Friday, March 18, 2011
Simon Leung's War After War & Wars I Will Have Seen
Simon Leung | War After War
Curated by Rirkrit Tiravanija at CUE Art Foundation
March 24th – May 15th, 2011
Opening reception Thursday, March 24th, 6-8pm
Wars I Will Have Seen | Simon Leung in conversation with Project for an Archive of the Future Anterior (Thom Donovan and Sreshta Rit Premnath)
Saturday, March 26th, 4:00-5:30pm
This event is FREE but RSVPs required, email jessica [dot] gildea [@] cueartfoundation [dot] org to reserve a seat.
“Simon Leung has been redefining the negotiation of territory and boundaries of identity and culture, both in physical and metaphorical ways…Leung has, in his works both past and present, consistently reflected on cultural conditions that run parallel in daily and intellectual life.”
The work of Los Angeles-based artist Simon Leung serves as a companion guide for examining the dislocation and disparities that are left in the aftermath of war. Pulling inspiration from objects, people, and writing that have been removed from
their origins—through the effects of time, circumstance or historical violence, or through his own tactical displacements—Leung recombines these parts to form new allegories that parallel and challenge the received meanings of his source material. This amalgamation of historical specificity and against-the-grain interpretation is rendered in ways that both bestow credence to his original subjects, and open new narratives that question their previous certainty. Using video, performance, and other media, Leung obliquely reinvents the war stories of our time.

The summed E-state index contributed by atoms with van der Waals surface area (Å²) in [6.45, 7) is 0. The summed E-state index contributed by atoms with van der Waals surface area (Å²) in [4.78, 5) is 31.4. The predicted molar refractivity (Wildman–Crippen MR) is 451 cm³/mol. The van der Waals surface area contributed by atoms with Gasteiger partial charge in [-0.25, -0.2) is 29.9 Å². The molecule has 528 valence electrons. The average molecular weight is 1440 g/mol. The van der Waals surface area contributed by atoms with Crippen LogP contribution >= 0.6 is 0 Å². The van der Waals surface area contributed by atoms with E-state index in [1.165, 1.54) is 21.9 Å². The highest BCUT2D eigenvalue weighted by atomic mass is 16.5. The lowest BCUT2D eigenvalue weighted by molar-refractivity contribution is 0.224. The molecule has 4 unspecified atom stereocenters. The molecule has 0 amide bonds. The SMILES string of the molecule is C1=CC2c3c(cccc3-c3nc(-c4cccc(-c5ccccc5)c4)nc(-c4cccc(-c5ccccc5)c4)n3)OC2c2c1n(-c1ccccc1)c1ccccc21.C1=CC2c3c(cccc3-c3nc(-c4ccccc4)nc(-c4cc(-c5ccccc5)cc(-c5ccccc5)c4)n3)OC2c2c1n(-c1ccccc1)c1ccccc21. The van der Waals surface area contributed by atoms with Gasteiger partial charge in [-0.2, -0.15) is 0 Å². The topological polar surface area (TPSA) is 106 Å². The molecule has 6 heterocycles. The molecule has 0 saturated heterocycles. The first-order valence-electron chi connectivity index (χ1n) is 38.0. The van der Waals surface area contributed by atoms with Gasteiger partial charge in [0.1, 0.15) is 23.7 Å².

On view at CUE Art Foundation, Leung’s first solo show in New York since 1996, is a new single-channel video exploring these themes: War after War (2011). Revisiting the artist’s friend and frequent subject/collaborator Warren Niesluchowski, War After War serves as an accompaniment to the an earlier work, Warren Piece (in the ‘70s) from 1993. Niesluchowski, born in a displaced-persons camp in Germany, immigrated to the United States as a child, only to leave again when he became an army deserter during the Vietnam War. During the last decade he has become, in Leung’s words, a “cosmopolitan nomad”, often spending his time as an international houseguest without a permanent home of his own. These periods of transience in Niesluchowski’s life, paired with his original displacement, provided timely inspiration for Leung – it is not coincidence that both of these pieces were created during times of war – the Gulf War and Iraq/Afghan Wars respectively. Indeed both works function as meditations on the dislocation—physical, psychological, ethical—that wars create.
In War After War, the viewer follows Niesluchowski, playing a version of himself, as he wanders through what seems to be a library and a guesthouse of possibly one of his hosts, where he reads, rest, sings “leftist songs” in several languages, and reflects on his collaborations with Leung over the past twenty years. Throughout the video are voiceover readings from Immanuel Kant’s essay “Perpetual Peace: A Philosophical Sketch”, a text which considers the possibility of a world beyond war. For Kant, “peace” is a difficult, if not impossible ideal, given that that “the state of nature is rather a state of War.” This is where Leung’s work steps in – taking its audience to the place where ethical ideals and war’s remains look upon themselves, and we are left to consider the ramifications of wars, and to imagine the (im)possibility of living otherwise.
For additional information, please contact Ryan Thomas, Programs Coordinator, CUE Art Foundation, 212-206-3583, or email ryan [dot] thomas [at] cueartfoundation [dot]org